Most fundamentally, consult key advisers, such as lawyers, accountants and underwriters, at the beginning of the process, not after the deal is done. They will help you understand the implications of both the assets and liabilities being purchased versus an asset-only purchase. The purchase agreement (PA) should then reflect your decision.
If only assets are being purchased, the seller should purchase extended reporting period (ERP) coverage for a sufficient amount of time to cover any future claims. The purchaser should also ask that the PA include a provision requiring the seller to purchase an ERP for their existing E&O policy and ask the seller to provide a copy of the existing E&O policy and the new ERP. If a claim develops in the future that is based on an act, error or omission committed prior to the sale, the purchaser has the ability to notify the seller’s carrier of the claim.
This arrangement means that the seller’s carrier—subject to the policy’s terms and conditions—must provide coverage for the claim because the purchaser did not purchase the agency’s liabilities. The purchaser should also ask for the PA to include a provision that the seller must “defend and indemnify” the purchaser for any claim that develops in the future based on an act, error or omission committed prior to the sale. Prior to the sale, the purchaser should also notify its E&O carrier to discuss coverage options for the soon-to-be acquired assets.
What can happen if this simple advice isn’t followed? The examples are plentiful, but two are illustrative.
In one case, an agency was named as a defendant in a lawsuit based on an alleged failure to procure coverage for a client prior to purchasing the agency. The agency was able to extricate itself from the litigation quickly with minimal legal fees and costs because the insured agency showed that the seller purchased a three-year ERP. Additionally, because the agency insisted on a “defend and indemnify” provision in its PA, they were able to recoup the legal fees.
In another case, an agency sold a professional liability book of business that contained a client—a law firm—that dissolved and purchased a three-year ERP for its lawyers’ professional liability policy. However, the agency chose to purchase only a one-year ERP. Two years after the sale, the agency was named in a lawsuit brought by the dissolved firm. The agency submitted a claim, but there was no coverage because the claim was made after the ERP had expired. They were on their own and had no E&O coverage to respond to the lawsuit.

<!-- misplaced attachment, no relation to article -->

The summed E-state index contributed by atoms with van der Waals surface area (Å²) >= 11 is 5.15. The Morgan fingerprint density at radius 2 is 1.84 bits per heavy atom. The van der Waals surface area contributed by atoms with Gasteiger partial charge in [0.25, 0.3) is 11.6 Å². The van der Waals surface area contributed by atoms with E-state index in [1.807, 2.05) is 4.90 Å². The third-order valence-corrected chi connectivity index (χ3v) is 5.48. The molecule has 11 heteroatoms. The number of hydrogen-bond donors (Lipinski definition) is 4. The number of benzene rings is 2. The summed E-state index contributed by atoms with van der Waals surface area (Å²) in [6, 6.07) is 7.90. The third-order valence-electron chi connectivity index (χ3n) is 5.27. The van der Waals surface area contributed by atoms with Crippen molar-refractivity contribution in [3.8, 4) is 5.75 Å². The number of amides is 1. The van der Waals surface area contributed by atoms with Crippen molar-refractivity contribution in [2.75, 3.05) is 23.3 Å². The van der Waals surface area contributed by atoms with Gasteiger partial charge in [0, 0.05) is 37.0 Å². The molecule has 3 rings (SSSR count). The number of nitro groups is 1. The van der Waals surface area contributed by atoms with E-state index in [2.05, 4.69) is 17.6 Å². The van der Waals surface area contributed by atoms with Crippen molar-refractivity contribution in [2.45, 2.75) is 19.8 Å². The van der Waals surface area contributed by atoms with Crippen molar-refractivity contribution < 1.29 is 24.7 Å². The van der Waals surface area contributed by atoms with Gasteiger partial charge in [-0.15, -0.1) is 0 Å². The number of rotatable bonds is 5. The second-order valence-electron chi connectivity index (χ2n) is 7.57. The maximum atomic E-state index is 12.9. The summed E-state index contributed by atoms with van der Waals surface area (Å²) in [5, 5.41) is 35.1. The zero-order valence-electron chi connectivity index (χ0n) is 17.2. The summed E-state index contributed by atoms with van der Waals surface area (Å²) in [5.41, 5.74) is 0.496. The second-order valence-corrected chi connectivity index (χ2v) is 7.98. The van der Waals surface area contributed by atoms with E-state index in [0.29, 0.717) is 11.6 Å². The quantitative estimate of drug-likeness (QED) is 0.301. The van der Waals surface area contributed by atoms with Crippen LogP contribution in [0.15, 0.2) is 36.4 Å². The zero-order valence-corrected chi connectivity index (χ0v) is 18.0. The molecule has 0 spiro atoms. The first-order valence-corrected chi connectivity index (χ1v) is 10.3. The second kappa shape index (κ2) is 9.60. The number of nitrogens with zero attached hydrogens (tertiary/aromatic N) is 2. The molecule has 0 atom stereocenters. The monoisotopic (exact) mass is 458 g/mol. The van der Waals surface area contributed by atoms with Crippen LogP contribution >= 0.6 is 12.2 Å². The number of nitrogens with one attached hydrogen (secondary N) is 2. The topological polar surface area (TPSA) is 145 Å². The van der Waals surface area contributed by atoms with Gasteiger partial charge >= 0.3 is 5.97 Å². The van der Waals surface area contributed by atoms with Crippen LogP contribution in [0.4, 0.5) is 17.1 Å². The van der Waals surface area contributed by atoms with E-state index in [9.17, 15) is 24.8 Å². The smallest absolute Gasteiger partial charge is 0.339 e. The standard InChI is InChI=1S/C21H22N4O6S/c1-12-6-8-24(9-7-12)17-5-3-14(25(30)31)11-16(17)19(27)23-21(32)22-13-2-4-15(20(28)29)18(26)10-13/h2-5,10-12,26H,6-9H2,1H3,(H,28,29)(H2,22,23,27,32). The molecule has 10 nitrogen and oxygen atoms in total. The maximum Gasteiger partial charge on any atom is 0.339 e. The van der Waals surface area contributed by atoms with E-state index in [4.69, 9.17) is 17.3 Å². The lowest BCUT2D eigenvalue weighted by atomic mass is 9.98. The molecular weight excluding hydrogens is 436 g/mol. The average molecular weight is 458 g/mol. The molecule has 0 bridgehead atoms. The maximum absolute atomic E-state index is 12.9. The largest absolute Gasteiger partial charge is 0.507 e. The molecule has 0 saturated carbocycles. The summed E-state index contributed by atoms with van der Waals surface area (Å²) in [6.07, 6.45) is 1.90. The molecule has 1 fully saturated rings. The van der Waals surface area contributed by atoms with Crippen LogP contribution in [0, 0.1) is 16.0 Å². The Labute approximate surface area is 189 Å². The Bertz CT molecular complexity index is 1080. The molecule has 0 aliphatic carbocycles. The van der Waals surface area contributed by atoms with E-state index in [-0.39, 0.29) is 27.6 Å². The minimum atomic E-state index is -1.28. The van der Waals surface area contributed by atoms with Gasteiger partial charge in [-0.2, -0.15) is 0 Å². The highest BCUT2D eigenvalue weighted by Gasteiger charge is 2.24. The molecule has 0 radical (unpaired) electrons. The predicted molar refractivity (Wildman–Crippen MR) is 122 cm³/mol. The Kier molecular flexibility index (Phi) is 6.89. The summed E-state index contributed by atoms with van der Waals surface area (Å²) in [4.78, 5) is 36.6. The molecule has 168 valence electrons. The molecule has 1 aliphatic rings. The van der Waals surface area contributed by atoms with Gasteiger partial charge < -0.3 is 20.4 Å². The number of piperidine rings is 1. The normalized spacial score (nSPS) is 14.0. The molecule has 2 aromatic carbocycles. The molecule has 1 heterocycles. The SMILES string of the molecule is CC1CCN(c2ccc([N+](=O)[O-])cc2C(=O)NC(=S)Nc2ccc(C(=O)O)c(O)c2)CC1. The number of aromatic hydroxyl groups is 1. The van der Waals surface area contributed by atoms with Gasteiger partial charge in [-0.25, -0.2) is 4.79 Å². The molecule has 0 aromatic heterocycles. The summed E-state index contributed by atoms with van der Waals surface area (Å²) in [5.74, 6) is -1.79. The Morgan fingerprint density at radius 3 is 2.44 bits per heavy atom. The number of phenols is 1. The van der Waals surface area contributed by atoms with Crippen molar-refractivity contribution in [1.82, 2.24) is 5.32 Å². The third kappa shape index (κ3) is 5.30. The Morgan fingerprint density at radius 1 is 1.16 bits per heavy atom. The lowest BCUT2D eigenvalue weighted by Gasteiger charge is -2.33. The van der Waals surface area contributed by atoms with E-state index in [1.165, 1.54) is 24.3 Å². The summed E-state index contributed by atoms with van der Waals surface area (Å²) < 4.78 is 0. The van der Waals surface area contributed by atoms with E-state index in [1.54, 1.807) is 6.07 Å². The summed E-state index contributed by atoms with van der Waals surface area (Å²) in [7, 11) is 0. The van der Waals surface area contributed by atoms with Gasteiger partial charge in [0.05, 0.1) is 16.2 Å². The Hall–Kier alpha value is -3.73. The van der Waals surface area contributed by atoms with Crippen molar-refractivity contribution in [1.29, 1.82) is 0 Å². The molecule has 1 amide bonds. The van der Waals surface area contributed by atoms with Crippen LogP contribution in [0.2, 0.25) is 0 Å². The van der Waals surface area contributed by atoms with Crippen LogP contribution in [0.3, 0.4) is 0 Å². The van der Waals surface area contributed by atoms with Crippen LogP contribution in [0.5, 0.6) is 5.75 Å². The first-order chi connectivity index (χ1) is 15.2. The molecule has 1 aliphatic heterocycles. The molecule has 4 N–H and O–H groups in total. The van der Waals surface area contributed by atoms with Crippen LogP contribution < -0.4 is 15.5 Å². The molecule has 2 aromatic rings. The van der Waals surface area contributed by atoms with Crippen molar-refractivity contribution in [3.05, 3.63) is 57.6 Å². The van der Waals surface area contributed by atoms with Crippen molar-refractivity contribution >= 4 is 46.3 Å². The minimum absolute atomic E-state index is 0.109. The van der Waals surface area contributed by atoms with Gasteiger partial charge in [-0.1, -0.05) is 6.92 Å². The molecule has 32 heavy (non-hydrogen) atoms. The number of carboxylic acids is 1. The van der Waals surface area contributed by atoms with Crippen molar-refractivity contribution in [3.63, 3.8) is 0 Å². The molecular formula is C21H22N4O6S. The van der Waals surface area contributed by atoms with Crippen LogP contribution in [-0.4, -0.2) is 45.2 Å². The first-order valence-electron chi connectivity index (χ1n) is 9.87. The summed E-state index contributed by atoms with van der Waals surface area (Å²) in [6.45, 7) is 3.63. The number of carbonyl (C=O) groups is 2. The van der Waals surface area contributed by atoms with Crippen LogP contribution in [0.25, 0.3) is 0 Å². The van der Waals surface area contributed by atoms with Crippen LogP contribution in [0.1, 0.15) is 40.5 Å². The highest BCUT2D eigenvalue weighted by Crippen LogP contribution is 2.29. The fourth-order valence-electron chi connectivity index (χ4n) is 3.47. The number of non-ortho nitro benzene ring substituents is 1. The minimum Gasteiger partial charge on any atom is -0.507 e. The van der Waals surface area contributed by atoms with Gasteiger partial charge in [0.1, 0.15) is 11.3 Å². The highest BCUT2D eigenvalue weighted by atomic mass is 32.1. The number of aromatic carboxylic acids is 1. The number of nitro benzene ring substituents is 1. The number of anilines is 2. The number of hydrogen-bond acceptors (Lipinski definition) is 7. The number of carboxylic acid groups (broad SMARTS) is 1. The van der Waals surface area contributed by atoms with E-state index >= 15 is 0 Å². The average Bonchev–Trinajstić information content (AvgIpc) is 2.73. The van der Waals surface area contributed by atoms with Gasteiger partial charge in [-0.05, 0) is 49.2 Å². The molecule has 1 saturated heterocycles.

Careful consideration should be made when selecting an appropriate ERP term. Selecting a term that is too short may save the seller money in the short run, but ultimately cost more if a claim arises after the ERP expires. A rule of thumb: The ERP should last at least as long as the applicable statute of limitations in your jurisdiction.
If both assets and liabilities are being purchased, the purchaser should contact their E&O carrier prior to the sale to discuss coverage options. Purchasing liabilities can be risky, and the potential implications should be considered carefully. Even with due diligence, the process has its limitations. The purchasing agency never gets the full story on its acquisition until it’s too late.
One thing is certain: Whether the purchase is assets only or includes liabilities, from the date of acquisition you own every mistake made on your watch, which often includes failing to find and correct errors made by your predecessor. “But,” you complain, “the mistake was made five years before I bought the agency!” True, but that mistake was made anew with each renewal, including the one that happened after the acquisition, so that’s on you.
It’s not uncommon for the acquiring agency to retain personnel to continue working the same accounts. It makes a lot of sense from a business continuity standpoint. But for catching errors? Experience tells us that if they didn’t catch them before the sale, those holdovers are not going to catch their own mistakes after the sale. Trust but verify. Use a second set of eyes to go through every account to confirm that the business was handled in a way that meets your agency’s standards.
You may have purchased a business, but that doesn’t mean you have to own its mistakes.
Kristina Miller is an assistant vice president with Swiss Re Corporate Solutions and works out of the Chicago office. Insurance products underwritten by Swiss Re Corporate Solutions America Insurance Corporation, Kansas City, Missouri, a member of Swiss Re Corporate Solutions.
This article is intended to be used for general informational purposes only and is not to be relied upon or used for any particular purpose. Swiss Re shall not be held responsible in any way for, and specifically disclaims any liability arising out of or in any way connected to, reliance on or use of any of the information contained or referenced in this article. The information contained or referenced in this article is not intended to constitute and should not be considered legal, accounting or professional advice, nor shall it serve as a substitute for the recipient obtaining such advice. The views expressed in this article do not necessarily represent the views of the Swiss Re Group (“Swiss Re”) and/or its subsidiaries and/or management and/or shareholders.
Copyright © 2023, Big I Advantage®, Inc. All rights reserved. No part of this material may be used or reproduced in any manner without the prior written permission from Big I Advantage®. For permission or further information, contact Agency E&O Risk Manager, 127 South Peyton Street, Alexandria, VA 22314 or email at email@example.com.